4 Habits That Can Help You Develop Better Leaders

4 Habits That Can Help You Develop Better Leaders

People are the secret sauce of any organization. The most significant thing you can do as a leader is to make sure you build up the people around you. 

If you want to build a skyscraper, you must have a solid foundation. The stronger that foundation, the higher you can build. The same is true for organizations. People are the foundation of an organization. The more you want to achieve as a leader, the broader and wider your foundation must become. 

The most important role a leader plays in an organization is to acquire, place, grow and retain gifted people. It doesn’t matter how good your data analysis is, how compelling your vision is, or even how well thought out your strategic plan may be… If you don’t have the right people, you won’t be able to create the impact you desire. You’ll always come up short. One of my passions as a leader is to build up people. I have a few habits I’ve developed that inform how I coach my senior leaders to build up people on their teams.

Here are 4 habits that can help you develop better leaders: 

1. Be on the lookout for hidden talent

Whether it is people you connect with outside of your work environment, or your coworkers and employees, undiscovered talent is everywhere. Encourage those around you to pursue their passions and giftings. Be on the lookout for special abilities or exceptional initiative. Ask employees to explain what areas they are especially interested in developing and give them the opportunity to grow. Hidden talent is always around you; just take the time to look.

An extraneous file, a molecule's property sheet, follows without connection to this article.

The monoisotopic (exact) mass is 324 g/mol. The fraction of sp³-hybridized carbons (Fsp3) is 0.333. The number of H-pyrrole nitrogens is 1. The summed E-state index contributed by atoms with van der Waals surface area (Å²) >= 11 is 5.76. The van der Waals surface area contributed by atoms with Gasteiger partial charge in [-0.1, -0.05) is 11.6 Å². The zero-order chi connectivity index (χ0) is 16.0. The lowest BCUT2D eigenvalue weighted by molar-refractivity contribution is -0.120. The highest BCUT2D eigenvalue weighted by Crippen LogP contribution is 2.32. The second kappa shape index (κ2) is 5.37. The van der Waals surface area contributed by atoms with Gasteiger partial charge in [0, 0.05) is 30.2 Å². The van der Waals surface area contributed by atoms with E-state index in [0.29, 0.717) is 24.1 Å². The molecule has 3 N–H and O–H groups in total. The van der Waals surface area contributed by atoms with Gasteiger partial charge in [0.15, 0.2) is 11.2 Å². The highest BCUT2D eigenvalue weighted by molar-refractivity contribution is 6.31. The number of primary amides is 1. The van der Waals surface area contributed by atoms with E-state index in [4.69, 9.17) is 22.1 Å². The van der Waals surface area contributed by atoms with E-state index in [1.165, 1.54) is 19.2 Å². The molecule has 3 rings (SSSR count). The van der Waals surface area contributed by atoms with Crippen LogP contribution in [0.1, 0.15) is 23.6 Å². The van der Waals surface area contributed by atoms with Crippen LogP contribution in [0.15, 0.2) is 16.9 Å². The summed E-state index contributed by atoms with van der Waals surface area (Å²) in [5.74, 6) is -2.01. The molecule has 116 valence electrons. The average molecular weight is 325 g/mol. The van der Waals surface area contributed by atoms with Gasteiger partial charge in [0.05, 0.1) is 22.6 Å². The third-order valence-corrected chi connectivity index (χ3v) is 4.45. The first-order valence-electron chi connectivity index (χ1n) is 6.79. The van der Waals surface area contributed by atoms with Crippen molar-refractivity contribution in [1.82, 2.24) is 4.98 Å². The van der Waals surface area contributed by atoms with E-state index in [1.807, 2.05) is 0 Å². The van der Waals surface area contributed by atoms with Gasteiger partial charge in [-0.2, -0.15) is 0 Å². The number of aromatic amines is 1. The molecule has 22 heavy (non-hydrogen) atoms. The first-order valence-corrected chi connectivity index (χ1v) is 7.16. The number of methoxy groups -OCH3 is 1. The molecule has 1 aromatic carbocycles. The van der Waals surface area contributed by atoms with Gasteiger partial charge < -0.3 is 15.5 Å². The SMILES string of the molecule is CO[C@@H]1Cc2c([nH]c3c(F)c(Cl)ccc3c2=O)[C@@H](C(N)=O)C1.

2. Create opportunities for the next generation of leaders

I tell my leadership team to find potential in those who aren’t in leadership yet and then give them opportunities to use their gifts or talents. You have the ability to advance the growth and development of those you lead when you provide opportunities that challenge them. If you see and sense the potential, call it out. Good leaders always create opportunities for other leaders.  

3. Reserve time for coaching and mentoring

Great leaders are made and formed over time. Research shows that consistent mentoring relationships have powerful positive effects on people in personal, academic and professional situations. Unfortunately, one in three young people do not have a coach or mentor. It is important to not only create opportunities for the next generation, but champion them through their journey. Be intentional, and block out time on your calendar to speak into young leaders. This could lead to a lifelong impact.  

4. Always choose the relationship

 When you have a choice, choose the conversation over the task. It is easy to get caught up in the deadlines and numbers, but remember, people are more important. According to an APA survey, 93 percent of employees who reported feeling valued at work said that they are motivated to do their best. Positive and encouraging comments can be just enough to increase employee engagement, create healthier cultures and make more of a difference in an individual’s life than you will ever know. A strong organization starts with caring for people — not only through your words, but through your actions. 

If you want to change your life, your organization and even change the world, you have to build up the people around you. There is no more foolproof formula for success.